Constantinople was sometimes called the "second Rome," as it was the seat of the Orthodox Church and had replaced Rome as the true center of Christianity. With the Muslim conquests of 1453, a wave of Byzantine scholars and officials arrived in Moscow. A Byzantine princess named Sophia married Ivan III, the Grand Prince of Moscow. Great construction projects such as the Kremlin and the Dormition Cathedral were completed during Ivan's reign by architects from Southern Europe. His grandson, also named Ivan, would later assume the title of Czar ("little Caesar") of Russia. Moscow then became the "third Rome."

    140 votes
  • The British Empire Disintegrated After World War II
    Photo: Edward Linley Sambourne / Wikimedia Commons / Public domain
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    148 VOTES

    The British Empire Disintegrated After World War II

    Much to the great annoyance of both Argentina and Spain, some overseas territories are still ruled by Britain, but the vast majority of the once-expansive empire has long since ceased to be. At its height, the British Empire covered a quarter of the entire globe, but the status of the colonies varied greatly.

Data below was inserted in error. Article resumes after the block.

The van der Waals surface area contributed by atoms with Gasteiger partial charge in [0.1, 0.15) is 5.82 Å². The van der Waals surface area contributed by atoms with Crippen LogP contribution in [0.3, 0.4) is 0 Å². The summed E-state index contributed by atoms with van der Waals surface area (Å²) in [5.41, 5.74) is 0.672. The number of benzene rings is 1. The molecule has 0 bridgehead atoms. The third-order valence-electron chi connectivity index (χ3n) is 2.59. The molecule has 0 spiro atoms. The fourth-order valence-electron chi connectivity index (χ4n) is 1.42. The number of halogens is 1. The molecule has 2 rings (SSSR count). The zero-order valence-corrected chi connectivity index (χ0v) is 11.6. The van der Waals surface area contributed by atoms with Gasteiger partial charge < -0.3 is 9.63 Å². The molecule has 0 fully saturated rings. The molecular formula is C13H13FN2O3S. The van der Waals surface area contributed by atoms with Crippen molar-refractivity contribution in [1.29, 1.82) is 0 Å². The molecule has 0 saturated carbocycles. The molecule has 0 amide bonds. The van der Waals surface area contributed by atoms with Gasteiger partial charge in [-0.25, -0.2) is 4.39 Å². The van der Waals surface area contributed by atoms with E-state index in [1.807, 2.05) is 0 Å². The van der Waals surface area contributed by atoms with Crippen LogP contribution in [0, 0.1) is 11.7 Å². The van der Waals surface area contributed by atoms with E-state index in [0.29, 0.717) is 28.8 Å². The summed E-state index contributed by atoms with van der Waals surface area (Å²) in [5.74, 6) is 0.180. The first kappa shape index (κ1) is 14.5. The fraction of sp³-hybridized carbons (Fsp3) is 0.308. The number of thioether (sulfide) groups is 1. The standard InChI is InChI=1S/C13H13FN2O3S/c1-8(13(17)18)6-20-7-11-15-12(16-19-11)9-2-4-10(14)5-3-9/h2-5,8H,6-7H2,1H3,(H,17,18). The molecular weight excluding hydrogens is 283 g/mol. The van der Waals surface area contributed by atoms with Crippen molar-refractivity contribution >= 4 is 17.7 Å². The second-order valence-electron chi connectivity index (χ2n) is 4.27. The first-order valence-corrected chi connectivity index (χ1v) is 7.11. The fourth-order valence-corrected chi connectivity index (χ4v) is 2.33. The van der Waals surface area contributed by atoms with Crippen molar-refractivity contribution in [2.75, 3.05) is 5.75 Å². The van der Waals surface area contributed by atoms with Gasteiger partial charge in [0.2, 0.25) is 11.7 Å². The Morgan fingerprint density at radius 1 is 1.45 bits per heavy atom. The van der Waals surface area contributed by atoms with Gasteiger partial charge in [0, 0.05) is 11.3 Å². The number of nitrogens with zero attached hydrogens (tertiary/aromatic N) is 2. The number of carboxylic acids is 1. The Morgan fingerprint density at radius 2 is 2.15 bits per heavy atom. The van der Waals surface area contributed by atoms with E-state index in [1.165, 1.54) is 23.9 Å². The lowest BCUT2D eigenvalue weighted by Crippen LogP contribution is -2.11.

Not all colonies were ruled equally; the so-called White Dominions of Australia, Canada, New Zealand, and South Africa were effectively self-governing states on an equal legal footing with the home nations. The high number of citizens with European ancestry apparently made them more capable of ruling themselves, while scant regard was ever paid to the indigenous populations of those nations.

    It wasn't until after the Second World War that the British Empire's breakup began in earnest. Exhausted and overstretched by the conflict, Britain was simply in no position to maintain a global empire. India's long and difficult march to independence finally came to an equally troublesome end with the 1947 partition of India and East and West Pakistan (later Bangladesh). Most of the African nations gained independence in the 1950s and '60s. The borders of many of these new nations were haphazardly drawn by officials with little care for cultural and linguistic ties.

    In the present day, many of these former subjects are members of the Commonwealth of Nations

    148 votes